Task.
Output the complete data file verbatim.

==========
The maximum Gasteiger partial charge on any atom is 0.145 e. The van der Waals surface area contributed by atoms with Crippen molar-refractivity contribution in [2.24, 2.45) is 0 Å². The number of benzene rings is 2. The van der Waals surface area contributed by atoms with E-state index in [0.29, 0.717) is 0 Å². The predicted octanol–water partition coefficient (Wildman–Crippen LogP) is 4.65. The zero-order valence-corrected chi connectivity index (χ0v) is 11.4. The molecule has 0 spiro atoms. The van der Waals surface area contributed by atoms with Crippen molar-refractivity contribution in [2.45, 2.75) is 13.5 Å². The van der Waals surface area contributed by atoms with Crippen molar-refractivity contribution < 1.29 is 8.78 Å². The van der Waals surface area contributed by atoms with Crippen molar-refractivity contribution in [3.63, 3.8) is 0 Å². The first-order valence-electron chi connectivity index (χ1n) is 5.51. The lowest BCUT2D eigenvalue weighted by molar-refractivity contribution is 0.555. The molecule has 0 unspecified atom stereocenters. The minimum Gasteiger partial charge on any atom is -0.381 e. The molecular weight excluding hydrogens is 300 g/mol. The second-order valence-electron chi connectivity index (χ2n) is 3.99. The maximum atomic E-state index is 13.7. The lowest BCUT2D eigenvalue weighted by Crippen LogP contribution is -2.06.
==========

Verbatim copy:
The maximum Gasteiger partial charge on any atom is 0.145 e. The van der Waals surface area contributed by atoms with Crippen molar-refractivity contribution in [2.24, 2.45) is 0 Å². The number of benzene rings is 2. The van der Waals surface area contributed by atoms with E-state index in [0.29, 0.717) is 0 Å². The predicted octanol–water partition coefficient (Wildman–Crippen LogP) is 4.65. The zero-order valence-corrected chi connectivity index (χ0v) is 11.4. The molecule has 0 spiro atoms. The van der Waals surface area contributed by atoms with Crippen molar-refractivity contribution in [2.45, 2.75) is 13.5 Å². The van der Waals surface area contributed by atoms with Crippen molar-refractivity contribution < 1.29 is 8.78 Å². The van der Waals surface area contributed by atoms with Crippen molar-refractivity contribution in [3.63, 3.8) is 0 Å². The first-order valence-electron chi connectivity index (χ1n) is 5.51. The lowest BCUT2D eigenvalue weighted by molar-refractivity contribution is 0.555. The molecule has 0 unspecified atom stereocenters. The minimum Gasteiger partial charge on any atom is -0.381 e. The molecular weight excluding hydrogens is 300 g/mol. The second-order valence-electron chi connectivity index (χ2n) is 3.99. The maximum atomic E-state index is 13.7. The lowest BCUT2D eigenvalue weighted by Crippen LogP contribution is -2.06.